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How to Win and Keep Your Criminal Record Clean

By February 9, 2024February 13th, 2024Criminal Defense, Criminal Record Sealing

How to avoid a conviction if you have been charged with a crime?

Hi, I’m Jeff Hampton, the managing partner of Fort Worth Criminal defense attorneys. I want to answer a question I get all the time. “How do I avoid a conviction if I’ve been charged with a crime?”

The number one thing you should do right out of the gate is hire an attorney early in the process. The reason why I say that is that there is work being done behind the scenes.  Soon after you have been arrested the file is sent by the detective straight to the District Attorney’s office. A DA (District Attorney) is laying eyes on it and making assumptions and determinations, based on only one side of the story, which is the police. In fact, there are many times there’s a decision made to both file a case and to sometimes indict a case with the grand jury, by only hearing one side of the story. So, it’s really important that you hire an attorney.

Now, let’s say you hire that lawyer. What should you do next? Your attorney should then be getting access to the police reports, the video, and all the other evidence associated with the entire file.  The attorney will have you come in, sit down, and take a look at everything to get your feedback. It’s not going to be surprising when you take a look at that evidence from the police that it’s going to be pretty one sided.  It’s probably not going to be correct, because they will have written the reports after you were arrested to make a determination to justify that arrest. So, many times there will be an opportunity for you to be able to look through that information, provide that information back to your lawyer, and now your lawyer can sit down to create a defense strategy.  They can, then, come up with a plan of attack. For example, let’s say maybe there were some things that were done illegally. Sometimes we find what looks like, in the police report, a supposed legal search that ends up being an illegal search, after looking at the video. Maybe there was a confession “so-called”, or maybe there are some things that the police are claiming that you said. Once the actual video is reviewed, along with other evidence, it can be determined that it may not have been a confession at all. Perhaps, it was just the police filling in the blanks, maybe they violated the confession statute, or they didn’t read you your Miranda rights. Now, that confession can possibly be thrown out.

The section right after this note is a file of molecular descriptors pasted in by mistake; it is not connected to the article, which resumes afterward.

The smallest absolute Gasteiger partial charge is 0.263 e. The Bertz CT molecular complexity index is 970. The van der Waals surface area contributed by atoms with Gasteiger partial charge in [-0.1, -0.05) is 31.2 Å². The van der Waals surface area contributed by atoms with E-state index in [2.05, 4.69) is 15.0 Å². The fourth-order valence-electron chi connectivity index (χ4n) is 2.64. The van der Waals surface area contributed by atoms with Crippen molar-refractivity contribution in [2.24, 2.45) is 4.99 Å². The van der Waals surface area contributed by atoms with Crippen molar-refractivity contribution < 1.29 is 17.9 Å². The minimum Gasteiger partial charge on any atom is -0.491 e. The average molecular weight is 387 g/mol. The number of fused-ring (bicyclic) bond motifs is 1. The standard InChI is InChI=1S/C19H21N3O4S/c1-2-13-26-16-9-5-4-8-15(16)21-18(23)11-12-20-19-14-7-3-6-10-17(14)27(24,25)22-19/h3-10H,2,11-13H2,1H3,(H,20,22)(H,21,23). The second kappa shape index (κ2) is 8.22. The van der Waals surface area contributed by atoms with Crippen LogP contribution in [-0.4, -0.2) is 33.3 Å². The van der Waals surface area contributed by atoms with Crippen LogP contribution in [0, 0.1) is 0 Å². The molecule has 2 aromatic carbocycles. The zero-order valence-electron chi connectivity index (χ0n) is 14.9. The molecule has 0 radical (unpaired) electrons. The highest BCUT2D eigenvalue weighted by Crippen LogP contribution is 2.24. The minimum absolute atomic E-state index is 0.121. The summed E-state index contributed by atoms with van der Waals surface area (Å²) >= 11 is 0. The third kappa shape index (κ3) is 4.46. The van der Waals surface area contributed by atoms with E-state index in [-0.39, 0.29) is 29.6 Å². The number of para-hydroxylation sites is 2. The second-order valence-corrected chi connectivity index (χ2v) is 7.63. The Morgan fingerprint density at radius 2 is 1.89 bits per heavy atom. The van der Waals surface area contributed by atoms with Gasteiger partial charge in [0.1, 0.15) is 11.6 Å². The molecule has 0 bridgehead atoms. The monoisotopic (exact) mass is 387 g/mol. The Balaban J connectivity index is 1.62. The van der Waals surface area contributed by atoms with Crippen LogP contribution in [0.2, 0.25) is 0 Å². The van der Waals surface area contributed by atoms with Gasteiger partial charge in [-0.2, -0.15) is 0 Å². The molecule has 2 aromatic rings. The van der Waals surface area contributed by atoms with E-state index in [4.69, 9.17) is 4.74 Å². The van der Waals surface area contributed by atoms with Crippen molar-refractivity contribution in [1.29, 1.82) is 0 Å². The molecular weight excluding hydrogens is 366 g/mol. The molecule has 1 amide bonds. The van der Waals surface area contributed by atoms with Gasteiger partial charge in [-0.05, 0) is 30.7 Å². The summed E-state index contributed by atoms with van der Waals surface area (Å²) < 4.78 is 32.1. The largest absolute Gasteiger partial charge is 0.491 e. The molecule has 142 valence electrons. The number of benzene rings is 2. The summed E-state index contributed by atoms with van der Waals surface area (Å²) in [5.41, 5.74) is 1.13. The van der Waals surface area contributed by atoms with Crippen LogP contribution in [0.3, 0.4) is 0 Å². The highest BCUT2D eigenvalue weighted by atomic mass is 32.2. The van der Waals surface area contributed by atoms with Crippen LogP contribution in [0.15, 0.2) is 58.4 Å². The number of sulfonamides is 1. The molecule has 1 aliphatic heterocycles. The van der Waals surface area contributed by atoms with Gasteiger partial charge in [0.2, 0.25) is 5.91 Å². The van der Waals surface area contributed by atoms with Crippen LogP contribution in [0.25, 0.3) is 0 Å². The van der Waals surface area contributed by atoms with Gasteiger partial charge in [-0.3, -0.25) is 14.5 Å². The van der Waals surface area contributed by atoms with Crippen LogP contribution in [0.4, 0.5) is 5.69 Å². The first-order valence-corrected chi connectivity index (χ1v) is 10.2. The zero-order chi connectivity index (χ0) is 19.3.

LAWYER: How to Win Your Criminal Case

There are many things that can be done early in the process. Your attorney could file a motion to suppress to get that evidence thrown out. Another thing that is really important, is if your case is an actual felony, it must be indicted by a Grand Jury. A grand jury is a panel of citizens that listen to evidence and essentially filter out bad cases. That’s, kind of, the point of it all. The reality of it is that unless you hired an attorney early in the process and unless they take your information and present your side of it, then they’re only looking at one side of the story. They only get to hear what the cops had to say. So, overwhelmingly, what do you think is going to happen? They’re going to believe whatever the police said because they didn’t hear any other side of the story. That usually happens within the first 30 to 60 days after your case has been filed so it’s important to have an attorney and get that done. Having an attorney involved is critical, early in the process.